From something of a curiosity at the turn of the year, the Open Subsurface Data Universe (OSDU) initiative appears to be getting some real traction. It seems the oil and gas industry is fed up with big vendor lock-in or trying to solve it all themselves. The realization is that value comes not from managing the data but from the use of data. We wait to see if this initiative can go beyond where others have stalled—as always, the devil will be in the detail, but the early signs are positive. The OSDU is just one example of a more collaborative, open environment that is emerging post-downturn. Initiatives such as the release of the National Data Repository in the UK and the reformation of the Oil & Gas UK Information Management Forum point to a brighter future when it comes to cracking the perennial problem of oil and gas data management.

Innovation

After years of relative stagnation and large service company domination, there has been a veritable explosion in innovation in the past couple years. This has been driven by the downturn (bright people discarded and forming their own companies), new technology (the rapid growth of affordable cloud platforms and data science capability), new opportunity (the growth in renewables and emerging opportunities in areas such as carbon capture and sequestration and clean fuels), and the support of organizations such as the Oil and Gas Technology Centre. We’ve seen a whole host of innovative companies such as Osokey, AEON, Loxodrome, Mapstand, TapeArk, Target, and Infoscience Technologies looking to push the boundaries. There are a host of entrants from outside of oil and gas bringing in their innovative solutions in to the mix, too. Here at Sword Venture, we’re also investing heavily in innovation and digital solutions development to find new ways of tackling data management challenges.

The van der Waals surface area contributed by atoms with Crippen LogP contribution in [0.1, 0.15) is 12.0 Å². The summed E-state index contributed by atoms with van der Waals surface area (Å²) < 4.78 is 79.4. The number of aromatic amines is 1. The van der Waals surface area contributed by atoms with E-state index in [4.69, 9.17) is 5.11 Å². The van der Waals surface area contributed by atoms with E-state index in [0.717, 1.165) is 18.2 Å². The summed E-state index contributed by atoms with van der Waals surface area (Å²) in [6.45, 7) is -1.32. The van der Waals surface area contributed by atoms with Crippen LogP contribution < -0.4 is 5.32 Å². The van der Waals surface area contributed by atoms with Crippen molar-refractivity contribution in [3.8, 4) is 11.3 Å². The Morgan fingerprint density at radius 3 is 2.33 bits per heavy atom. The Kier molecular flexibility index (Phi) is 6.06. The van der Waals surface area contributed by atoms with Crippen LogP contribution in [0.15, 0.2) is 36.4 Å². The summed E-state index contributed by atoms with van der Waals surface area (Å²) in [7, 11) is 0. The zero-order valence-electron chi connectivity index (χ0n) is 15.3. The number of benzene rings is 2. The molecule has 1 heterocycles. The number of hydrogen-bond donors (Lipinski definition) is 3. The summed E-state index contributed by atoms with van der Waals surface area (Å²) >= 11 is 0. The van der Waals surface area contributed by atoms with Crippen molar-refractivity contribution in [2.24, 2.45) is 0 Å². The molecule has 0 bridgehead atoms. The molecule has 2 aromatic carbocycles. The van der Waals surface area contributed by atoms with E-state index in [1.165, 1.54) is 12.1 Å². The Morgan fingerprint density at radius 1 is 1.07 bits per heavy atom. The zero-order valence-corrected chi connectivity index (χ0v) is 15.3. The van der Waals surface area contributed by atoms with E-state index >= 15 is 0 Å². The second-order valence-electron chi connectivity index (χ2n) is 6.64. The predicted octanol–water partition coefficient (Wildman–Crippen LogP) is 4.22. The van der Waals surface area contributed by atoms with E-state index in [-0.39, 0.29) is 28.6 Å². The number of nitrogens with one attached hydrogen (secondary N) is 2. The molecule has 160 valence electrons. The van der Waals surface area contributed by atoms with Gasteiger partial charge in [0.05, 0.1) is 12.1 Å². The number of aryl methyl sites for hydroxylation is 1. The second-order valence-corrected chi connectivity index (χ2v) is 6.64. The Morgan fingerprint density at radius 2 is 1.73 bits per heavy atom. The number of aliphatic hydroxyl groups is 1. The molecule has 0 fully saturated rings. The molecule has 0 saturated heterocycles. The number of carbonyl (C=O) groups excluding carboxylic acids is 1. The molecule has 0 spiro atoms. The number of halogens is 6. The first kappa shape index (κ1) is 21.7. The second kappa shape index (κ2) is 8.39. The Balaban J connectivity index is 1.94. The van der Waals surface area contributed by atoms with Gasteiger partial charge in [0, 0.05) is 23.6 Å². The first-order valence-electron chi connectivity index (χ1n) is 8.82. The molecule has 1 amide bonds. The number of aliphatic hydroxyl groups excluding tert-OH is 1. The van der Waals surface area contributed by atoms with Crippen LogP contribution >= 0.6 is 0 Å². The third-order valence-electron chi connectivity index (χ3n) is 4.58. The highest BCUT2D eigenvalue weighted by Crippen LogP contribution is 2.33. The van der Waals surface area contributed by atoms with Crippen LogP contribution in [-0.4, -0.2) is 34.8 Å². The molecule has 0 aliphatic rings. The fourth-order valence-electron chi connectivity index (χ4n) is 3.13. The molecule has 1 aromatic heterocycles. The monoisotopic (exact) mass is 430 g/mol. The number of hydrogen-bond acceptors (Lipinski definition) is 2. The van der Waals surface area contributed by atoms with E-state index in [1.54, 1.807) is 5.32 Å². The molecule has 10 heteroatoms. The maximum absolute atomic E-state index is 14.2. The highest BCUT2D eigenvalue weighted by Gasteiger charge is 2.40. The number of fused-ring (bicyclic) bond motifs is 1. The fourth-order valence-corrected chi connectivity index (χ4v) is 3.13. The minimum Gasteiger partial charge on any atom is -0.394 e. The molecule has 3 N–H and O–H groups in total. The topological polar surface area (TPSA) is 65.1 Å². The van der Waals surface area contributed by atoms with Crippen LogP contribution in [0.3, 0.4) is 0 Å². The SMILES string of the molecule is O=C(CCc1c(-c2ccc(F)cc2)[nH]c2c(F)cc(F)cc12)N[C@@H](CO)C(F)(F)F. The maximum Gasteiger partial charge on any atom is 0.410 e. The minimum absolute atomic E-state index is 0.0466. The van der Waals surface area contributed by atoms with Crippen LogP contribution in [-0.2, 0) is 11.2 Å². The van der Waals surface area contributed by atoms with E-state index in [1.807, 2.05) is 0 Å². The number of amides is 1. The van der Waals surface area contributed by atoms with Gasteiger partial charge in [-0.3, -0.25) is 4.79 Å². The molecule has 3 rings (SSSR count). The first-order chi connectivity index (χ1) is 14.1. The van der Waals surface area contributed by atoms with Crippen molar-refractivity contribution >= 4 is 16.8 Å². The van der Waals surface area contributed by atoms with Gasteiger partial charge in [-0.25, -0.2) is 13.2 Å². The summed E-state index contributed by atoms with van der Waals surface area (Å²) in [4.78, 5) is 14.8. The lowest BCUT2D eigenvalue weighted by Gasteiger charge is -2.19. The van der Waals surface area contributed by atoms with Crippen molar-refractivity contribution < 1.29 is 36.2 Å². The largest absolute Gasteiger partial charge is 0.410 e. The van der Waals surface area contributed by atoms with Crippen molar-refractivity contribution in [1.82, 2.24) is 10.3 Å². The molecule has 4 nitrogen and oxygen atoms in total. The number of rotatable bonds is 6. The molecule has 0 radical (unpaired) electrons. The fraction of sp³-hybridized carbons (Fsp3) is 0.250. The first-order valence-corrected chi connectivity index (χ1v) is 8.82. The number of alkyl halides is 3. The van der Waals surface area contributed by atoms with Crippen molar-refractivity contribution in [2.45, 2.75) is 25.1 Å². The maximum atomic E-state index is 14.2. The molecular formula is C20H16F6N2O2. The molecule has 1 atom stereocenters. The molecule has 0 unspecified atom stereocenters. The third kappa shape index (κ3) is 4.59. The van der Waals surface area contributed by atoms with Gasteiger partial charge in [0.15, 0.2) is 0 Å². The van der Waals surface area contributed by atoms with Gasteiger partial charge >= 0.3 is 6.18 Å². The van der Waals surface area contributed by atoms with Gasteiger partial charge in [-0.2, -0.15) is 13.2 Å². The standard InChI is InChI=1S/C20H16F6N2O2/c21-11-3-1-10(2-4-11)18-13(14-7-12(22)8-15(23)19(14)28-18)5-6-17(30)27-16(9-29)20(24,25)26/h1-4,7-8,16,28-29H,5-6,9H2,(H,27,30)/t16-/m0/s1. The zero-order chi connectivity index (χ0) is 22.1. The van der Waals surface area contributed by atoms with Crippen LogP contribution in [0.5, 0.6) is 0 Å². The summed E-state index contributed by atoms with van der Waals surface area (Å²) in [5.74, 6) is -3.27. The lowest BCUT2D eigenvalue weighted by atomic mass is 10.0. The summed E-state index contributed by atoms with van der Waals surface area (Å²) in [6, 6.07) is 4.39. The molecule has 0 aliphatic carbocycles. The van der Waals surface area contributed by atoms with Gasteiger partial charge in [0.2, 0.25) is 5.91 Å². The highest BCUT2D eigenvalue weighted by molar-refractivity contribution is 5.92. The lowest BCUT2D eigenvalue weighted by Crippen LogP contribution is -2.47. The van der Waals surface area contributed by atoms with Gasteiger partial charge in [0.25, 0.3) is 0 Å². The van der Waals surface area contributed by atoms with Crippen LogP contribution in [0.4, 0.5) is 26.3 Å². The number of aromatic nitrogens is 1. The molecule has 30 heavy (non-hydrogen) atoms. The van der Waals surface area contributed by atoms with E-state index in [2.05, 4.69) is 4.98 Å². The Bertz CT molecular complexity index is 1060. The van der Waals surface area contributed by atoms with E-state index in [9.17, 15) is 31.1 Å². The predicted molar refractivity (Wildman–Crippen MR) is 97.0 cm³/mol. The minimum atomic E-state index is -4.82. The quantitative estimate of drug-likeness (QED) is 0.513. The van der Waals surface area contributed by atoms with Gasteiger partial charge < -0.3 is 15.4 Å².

Despite the major challenges, what I’ve seen this year gives me real hope that there is indeed a bright future for our industry, one that balances our need for energy with the needs of the environment. I expect that in the next year or two, we’ll see a real acceleration in innovation and our ability to respond to a rapidly changing landscape.


Gareth Smith is head of consulting at Sword Venture.